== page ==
Cover Story

Julia Roberts: The Price of Fame

The actress speaks out about her new role in ''Hook,'' her success, and her love life

Close

Julia Roberts: The Price of Fame

Full Review and User Ratings

PG

Rate it!

NONE 1 2 3 4 5
Profanity
Violence
Sexuality
Intensity
Minimum Age:
Recommend It?

Only six years ago, Julia Roberts was a Smyrna, Ga., high school graduate who wanted to act. She got her wish fast. Her body of work spans just eight films, but they represent a succession of uncannily efficient career moves. Mystic Pizza got her noticed. Steel Magnolias turned her into a rising star and Oscar nominee, and last year's Pretty Woman rocketed her past every other actress in Hollywood. With head-spinning swiftness, she had hit the top.

There may be no way Roberts could have avoided the sharp teeth of the star-making machinery no matter what she did, but this June, when she and Kiefer Sutherland called off their wedding, what she calls her ''Fellini summer'' began. While the 24-year-old dodged paparazzi and endured a long, difficult shoot on Steven Spielberg's Hook, a storm of rumors swirled through the Hollywood air. Does she have a career-jeopardizing drug problem? What was the real reason for her five-day hospitalization last June? Was she nearly fired from Hook? For a long time, Roberts reacted with a self-imposed silence. Now, feeling that the stories have flown out of control, she has given her version of events in an exclusive interview with Entertainment Weekly.

Roberts enters the Spanish-style living room of her new publicist, Nancy Seltzer, wearing brown slacks and a white shirt. Her hair is longer than it has been in a while — it falls below her shoulders — and she looks healthy and vibrant, but nervous about her first major interview since the events of the summer. As we talk, she often grows impassioned, stretching forward across a sofa to make her points. No questions are off-limits, and though she is uncomfortable confronting some of the rumors about her, Roberts clearly prefers talking to being talked about.

EW: You've just turned 24, and you've had a hell of a year. If you had turned 34 this week, and experienced this same kind of year, do you think you would have handled it all differently?
JR: I don't know. I mean, I would hope that when I'm 34 I would be a little smarter, so maybe I wouldn't have gotten myself into this situation. You know, whenever anybody is faced with a precarious or negative or odd situation in their life, they say, ''If I had only done this or that.'' But everything for its purpose, I say, because you can't go back. Things just happen, and when good things happen you try to perpetuate that, and when bad things happen you try to learn from them and go on.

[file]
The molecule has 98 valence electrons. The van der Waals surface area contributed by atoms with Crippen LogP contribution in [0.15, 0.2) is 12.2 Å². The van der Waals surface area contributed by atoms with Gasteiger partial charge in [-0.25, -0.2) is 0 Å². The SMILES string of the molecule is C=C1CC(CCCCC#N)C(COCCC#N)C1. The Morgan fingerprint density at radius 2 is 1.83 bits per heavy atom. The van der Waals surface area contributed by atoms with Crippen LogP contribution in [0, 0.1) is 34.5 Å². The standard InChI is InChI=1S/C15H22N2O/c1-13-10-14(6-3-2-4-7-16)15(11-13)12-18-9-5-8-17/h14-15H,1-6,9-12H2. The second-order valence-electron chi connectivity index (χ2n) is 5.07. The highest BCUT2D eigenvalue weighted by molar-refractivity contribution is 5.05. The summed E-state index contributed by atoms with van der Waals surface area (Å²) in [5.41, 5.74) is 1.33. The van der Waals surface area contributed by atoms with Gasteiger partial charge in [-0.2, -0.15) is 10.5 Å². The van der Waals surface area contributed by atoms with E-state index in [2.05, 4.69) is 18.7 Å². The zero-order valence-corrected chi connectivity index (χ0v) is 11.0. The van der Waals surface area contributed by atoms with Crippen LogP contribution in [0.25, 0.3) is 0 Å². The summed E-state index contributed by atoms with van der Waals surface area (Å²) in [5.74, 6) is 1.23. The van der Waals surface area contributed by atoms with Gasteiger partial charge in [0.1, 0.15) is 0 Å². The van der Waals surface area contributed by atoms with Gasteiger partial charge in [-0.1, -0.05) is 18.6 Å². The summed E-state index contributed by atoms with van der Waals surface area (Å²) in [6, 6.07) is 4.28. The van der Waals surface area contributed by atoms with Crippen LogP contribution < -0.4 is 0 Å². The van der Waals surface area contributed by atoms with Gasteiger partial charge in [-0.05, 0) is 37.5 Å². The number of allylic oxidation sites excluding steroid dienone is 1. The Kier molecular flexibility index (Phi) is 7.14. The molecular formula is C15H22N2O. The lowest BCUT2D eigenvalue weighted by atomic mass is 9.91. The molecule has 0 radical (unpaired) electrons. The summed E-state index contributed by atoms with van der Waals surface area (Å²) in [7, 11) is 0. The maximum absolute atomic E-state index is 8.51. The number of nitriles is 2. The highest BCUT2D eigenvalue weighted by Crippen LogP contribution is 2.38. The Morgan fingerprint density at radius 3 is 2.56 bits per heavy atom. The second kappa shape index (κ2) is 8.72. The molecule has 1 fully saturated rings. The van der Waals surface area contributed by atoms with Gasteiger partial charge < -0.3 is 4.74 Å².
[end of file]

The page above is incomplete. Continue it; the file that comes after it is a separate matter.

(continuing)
EW: You've had good management along the way. Have you mapped out a strategy for career development?
JR: Well, people sometimes speak as if one can tell what's going to happen in one's career. And when you think about the success of Pretty Woman, which is — and I don't say this in any kind of bold sense whatsoever, it's at this point quite factual — it is astounding. There is no reason in the world this movie should have done what it did. So when people indicate that I knew what I was getting into, I say, ''You must be mad! No one can know!'' And also, I don't think that people should necessarily be trying to make those ventures. That's not the reason to make a movie.

EW: When you got into Pretty Woman, was it Pretty Woman or was it Three Thousand (the title of the original script, a much darker story about prostitution)?
JR: It was still Three Thousand. It was at Vestron.

EW: When did that picture begin to change?
JR: When it was sold to Disney. They were going to have Garry Marshall direct it. And at that point I no longer had anything to do with it. The producer, Steve Reuther, sort of went up to bat for me at Disney. He was saying, ''You still should see this person.'' So then I met Garry, and they were saying they were going to change it to a comedy. And I didn't understand that at all. I didn't see how this movie was going to be a comedy. Garry said to me that half the people at Disney were concerned that you couldn't dress me up — that I could have on jeans and look sort of dirty or whatever but you couldn't dress me up — and the other half were saying the opposite. So Garry was saying, ''So, I don't know''

EW: Meaning you might not be quite right?
JR: Meaning I absolutely wasn't right — no matter what I was gonna do. Ultimately, as we all know, I got the job. And then getting somebody to play Edward was another teeth-pulling experience. Finally, there we were, three people — Garry, Richard (Gere), and myself — all totally confused, but at this point committed to a project. And Garry's like, ''Be funny! Ready! Action!'' But we had a good time.

EW: When did you realize this picture had a bit of magic?
JR: Well, there's magic and there is magic. Magic to me is you make a movie and it's all great and it clicks, and at the end of the day you feel like you're having an experience that is positive and that you're learning from. That's sort of magical. Garry creates such a familial atmosphere — and when you live by yourself, and you're at work with all these people who are like your family every day, and then it's done and you're in your house by yourself again, it seems like your life is sort of over.

1 2 3 4 5